Accepting contactless payments is no longer optional for retailers and hospitality businesses.
The long awaited Apple Pay is now with us, and other contactless payment options are on their way. With the transaction value threshold now raised to £30, any retailer that isn’t accepting contactless payments is already losing business.
Whilst recent changes to the charges that banks pay to Visa & MasterCard for processing contactless payments mean that merchants no longer have such a financial incentive to promote the new technology, there’s no doubt that this faster, more secure payment method is set to continue to its fast rise towards dominance.
According to the UK Cards Association, there were 46.1 million contactless cards in use in the UK in June 2015 – a rise of over 30% on the 2014 figure.
September 2015 is a huge month for contactless payments as the transaction value limit has increased by 50% (from £20 to £30). With the average card transaction value (For June 2015) being just under £44, it won’t be long before the majority of transactions can be paid for by Contactless.
There’s no doubt about it, paying with a contactless payment card is faster and more convenient than any other payment method. Until recently though, growth in contactless payments has not matched industry expectations. To a large degree, this is the result of a vicious circle created by security concerns.
In the early days of contactless, there was considerable resistance to the technology, both from retailers and from consumers with both groups concerned about unintended purchases and data security.
Inaccurate press coverage of “security breaches” put a strong brake on the rise of contactless card payments.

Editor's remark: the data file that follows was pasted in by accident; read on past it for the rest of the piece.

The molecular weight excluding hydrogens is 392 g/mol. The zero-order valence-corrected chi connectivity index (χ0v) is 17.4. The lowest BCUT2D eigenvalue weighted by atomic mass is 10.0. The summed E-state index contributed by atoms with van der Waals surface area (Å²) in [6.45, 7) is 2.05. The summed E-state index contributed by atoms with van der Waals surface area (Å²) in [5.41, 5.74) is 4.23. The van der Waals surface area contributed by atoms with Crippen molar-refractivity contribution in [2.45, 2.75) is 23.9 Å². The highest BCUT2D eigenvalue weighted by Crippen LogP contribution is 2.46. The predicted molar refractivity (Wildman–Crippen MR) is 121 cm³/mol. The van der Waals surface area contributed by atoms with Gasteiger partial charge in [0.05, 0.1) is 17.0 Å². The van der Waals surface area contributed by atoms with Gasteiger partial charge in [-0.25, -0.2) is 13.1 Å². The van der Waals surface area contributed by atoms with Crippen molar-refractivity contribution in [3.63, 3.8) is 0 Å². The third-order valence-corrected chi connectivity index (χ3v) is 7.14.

The reality though, is that contactless payments are probably the most secure option for consumers – and this is a truth that is now gaining momentum thanks to a large degree to Apple Pay.
When a consumer hands their card over to a merchant or inserts it into their terminal they risk data breach through non-PCI DSS-Compliant systems, cloning etc.
On the other hand, with a contactless payment, these risks are avoided entirely. Effectively, the transaction works on a P2PE (point to point encryption) basis – but without the P2PEaudit requirements. In other words it’s the most secure payment method for both the Consumer and the retailer.
As a retailer, ignoring Apple Pay, and other alternative card payment methods, won’t be possible for long.
The good news is that it’s exceptionally simple to set up the facility to accept these payment choices.
Even better news is the cost. If you take a contactless payment of any type, then the processing cost is the same as for a debit card i.e. it’s much lower than credit card payment processing fees.
To see how to set up Apple Pay acceptance visit:
Or get in touch – and we’ll help you not only to set it up but also to get the best merchant account rates and service possible.